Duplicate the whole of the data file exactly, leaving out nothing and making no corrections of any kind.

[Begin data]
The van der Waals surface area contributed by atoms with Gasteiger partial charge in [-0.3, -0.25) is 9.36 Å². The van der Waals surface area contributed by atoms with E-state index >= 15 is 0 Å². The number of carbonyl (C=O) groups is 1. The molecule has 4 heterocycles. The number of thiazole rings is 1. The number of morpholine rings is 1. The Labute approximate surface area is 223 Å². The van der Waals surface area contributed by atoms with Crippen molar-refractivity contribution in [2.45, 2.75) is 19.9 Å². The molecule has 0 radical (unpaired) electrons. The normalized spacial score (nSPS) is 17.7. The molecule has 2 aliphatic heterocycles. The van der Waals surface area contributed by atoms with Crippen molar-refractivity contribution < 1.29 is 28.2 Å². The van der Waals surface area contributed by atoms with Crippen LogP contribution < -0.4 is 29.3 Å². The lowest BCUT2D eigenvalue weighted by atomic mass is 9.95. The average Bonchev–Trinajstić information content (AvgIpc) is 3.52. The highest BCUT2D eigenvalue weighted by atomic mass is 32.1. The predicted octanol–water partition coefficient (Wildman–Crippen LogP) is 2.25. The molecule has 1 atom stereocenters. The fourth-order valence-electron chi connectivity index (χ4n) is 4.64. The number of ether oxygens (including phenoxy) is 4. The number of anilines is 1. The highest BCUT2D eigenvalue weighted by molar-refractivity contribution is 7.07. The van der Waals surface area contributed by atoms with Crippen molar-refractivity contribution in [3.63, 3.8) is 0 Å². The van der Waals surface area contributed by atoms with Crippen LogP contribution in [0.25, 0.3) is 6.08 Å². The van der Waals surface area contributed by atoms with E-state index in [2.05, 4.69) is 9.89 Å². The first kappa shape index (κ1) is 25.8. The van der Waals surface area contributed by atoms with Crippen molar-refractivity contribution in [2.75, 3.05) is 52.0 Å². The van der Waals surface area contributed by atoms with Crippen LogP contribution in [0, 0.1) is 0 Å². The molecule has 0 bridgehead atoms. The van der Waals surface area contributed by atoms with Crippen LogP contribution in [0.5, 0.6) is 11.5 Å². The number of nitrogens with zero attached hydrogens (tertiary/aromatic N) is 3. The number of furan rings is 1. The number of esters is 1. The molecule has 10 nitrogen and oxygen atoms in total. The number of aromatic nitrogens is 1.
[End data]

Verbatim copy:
The van der Waals surface area contributed by atoms with Gasteiger partial charge in [-0.3, -0.25) is 9.36 Å². The van der Waals surface area contributed by atoms with E-state index >= 15 is 0 Å². The number of carbonyl (C=O) groups is 1. The molecule has 4 heterocycles. The number of thiazole rings is 1. The number of morpholine rings is 1. The Labute approximate surface area is 223 Å². The van der Waals surface area contributed by atoms with Crippen molar-refractivity contribution in [2.45, 2.75) is 19.9 Å². The molecule has 0 radical (unpaired) electrons. The normalized spacial score (nSPS) is 17.7. The molecule has 2 aliphatic heterocycles. The van der Waals surface area contributed by atoms with Crippen molar-refractivity contribution < 1.29 is 28.2 Å². The van der Waals surface area contributed by atoms with Crippen LogP contribution < -0.4 is 29.3 Å². The lowest BCUT2D eigenvalue weighted by atomic mass is 9.95. The average Bonchev–Trinajstić information content (AvgIpc) is 3.52. The highest BCUT2D eigenvalue weighted by atomic mass is 32.1. The predicted octanol–water partition coefficient (Wildman–Crippen LogP) is 2.25. The molecule has 1 atom stereocenters. The fourth-order valence-electron chi connectivity index (χ4n) is 4.64. The number of ether oxygens (including phenoxy) is 4. The number of anilines is 1. The highest BCUT2D eigenvalue weighted by molar-refractivity contribution is 7.07. The van der Waals surface area contributed by atoms with Crippen molar-refractivity contribution in [3.63, 3.8) is 0 Å². The van der Waals surface area contributed by atoms with Crippen LogP contribution in [0.25, 0.3) is 6.08 Å². The van der Waals surface area contributed by atoms with E-state index in [2.05, 4.69) is 9.89 Å². The first kappa shape index (κ1) is 25.8. The van der Waals surface area contributed by atoms with Crippen molar-refractivity contribution in [2.75, 3.05) is 52.0 Å². The van der Waals surface area contributed by atoms with Crippen LogP contribution in [0, 0.1) is 0 Å². The molecule has 0 bridgehead atoms. The van der Waals surface area contributed by atoms with Crippen LogP contribution in [0.5, 0.6) is 11.5 Å². The number of nitrogens with zero attached hydrogens (tertiary/aromatic N) is 3. The number of furan rings is 1. The number of esters is 1. The molecule has 10 nitrogen and oxygen atoms in total. The number of aromatic nitrogens is 1.